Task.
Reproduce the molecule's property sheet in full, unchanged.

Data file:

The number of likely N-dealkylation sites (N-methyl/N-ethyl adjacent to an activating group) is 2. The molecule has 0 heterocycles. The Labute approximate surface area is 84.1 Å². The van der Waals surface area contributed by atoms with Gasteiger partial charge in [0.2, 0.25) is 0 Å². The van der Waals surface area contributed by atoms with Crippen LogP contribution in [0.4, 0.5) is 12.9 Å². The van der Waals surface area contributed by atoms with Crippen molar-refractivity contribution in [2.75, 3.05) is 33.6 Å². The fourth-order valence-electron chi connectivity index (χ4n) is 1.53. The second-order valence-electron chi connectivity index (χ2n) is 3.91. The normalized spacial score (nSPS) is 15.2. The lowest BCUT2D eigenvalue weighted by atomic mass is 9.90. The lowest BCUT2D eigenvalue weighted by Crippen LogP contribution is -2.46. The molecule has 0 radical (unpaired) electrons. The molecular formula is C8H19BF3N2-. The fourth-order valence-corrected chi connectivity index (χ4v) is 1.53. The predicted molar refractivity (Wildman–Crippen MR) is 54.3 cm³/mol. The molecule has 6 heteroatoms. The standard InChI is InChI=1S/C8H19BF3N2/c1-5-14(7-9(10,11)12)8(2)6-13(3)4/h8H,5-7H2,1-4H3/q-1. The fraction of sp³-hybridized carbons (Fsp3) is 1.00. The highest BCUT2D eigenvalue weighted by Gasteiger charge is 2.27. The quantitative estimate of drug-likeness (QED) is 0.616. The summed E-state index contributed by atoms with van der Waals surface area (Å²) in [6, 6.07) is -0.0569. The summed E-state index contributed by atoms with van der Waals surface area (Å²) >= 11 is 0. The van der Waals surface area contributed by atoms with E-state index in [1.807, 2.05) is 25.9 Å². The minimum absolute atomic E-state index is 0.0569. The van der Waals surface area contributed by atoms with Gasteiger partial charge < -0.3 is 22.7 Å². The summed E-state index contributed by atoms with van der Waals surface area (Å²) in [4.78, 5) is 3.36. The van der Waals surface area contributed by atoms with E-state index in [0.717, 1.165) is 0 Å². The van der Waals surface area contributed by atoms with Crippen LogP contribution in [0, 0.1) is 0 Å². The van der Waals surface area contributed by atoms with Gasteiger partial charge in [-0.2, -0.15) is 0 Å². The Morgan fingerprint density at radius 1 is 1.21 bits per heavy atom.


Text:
The number of likely N-dealkylation sites (N-methyl/N-ethyl adjacent to an activating group) is 2. The molecule has 0 heterocycles. The Labute approximate surface area is 84.1 Å². The van der Waals surface area contributed by atoms with Gasteiger partial charge in [0.2, 0.25) is 0 Å². The van der Waals surface area contributed by atoms with Crippen LogP contribution in [0.4, 0.5) is 12.9 Å². The van der Waals surface area contributed by atoms with Crippen molar-refractivity contribution in [2.75, 3.05) is 33.6 Å². The fourth-order valence-electron chi connectivity index (χ4n) is 1.53. The second-order valence-electron chi connectivity index (χ2n) is 3.91. The normalized spacial score (nSPS) is 15.2. The lowest BCUT2D eigenvalue weighted by atomic mass is 9.90. The lowest BCUT2D eigenvalue weighted by Crippen LogP contribution is -2.46. The molecule has 0 radical (unpaired) electrons. The molecular formula is C8H19BF3N2-. The fourth-order valence-corrected chi connectivity index (χ4v) is 1.53. The predicted molar refractivity (Wildman–Crippen MR) is 54.3 cm³/mol. The molecule has 6 heteroatoms. The standard InChI is InChI=1S/C8H19BF3N2/c1-5-14(7-9(10,11)12)8(2)6-13(3)4/h8H,5-7H2,1-4H3/q-1. The fraction of sp³-hybridized carbons (Fsp3) is 1.00. The highest BCUT2D eigenvalue weighted by Gasteiger charge is 2.27. The quantitative estimate of drug-likeness (QED) is 0.616. The summed E-state index contributed by atoms with van der Waals surface area (Å²) in [6, 6.07) is -0.0569. The summed E-state index contributed by atoms with van der Waals surface area (Å²) >= 11 is 0. The van der Waals surface area contributed by atoms with E-state index in [1.807, 2.05) is 25.9 Å². The minimum absolute atomic E-state index is 0.0569. The van der Waals surface area contributed by atoms with Gasteiger partial charge < -0.3 is 22.7 Å². The summed E-state index contributed by atoms with van der Waals surface area (Å²) in [4.78, 5) is 3.36. The van der Waals surface area contributed by atoms with E-state index in [0.717, 1.165) is 0 Å². The van der Waals surface area contributed by atoms with Crippen LogP contribution in [0, 0.1) is 0 Å². The van der Waals surface area contributed by atoms with Gasteiger partial charge in [-0.2, -0.15) is 0 Å². The Morgan fingerprint density at radius 1 is 1.21 bits per heavy atom.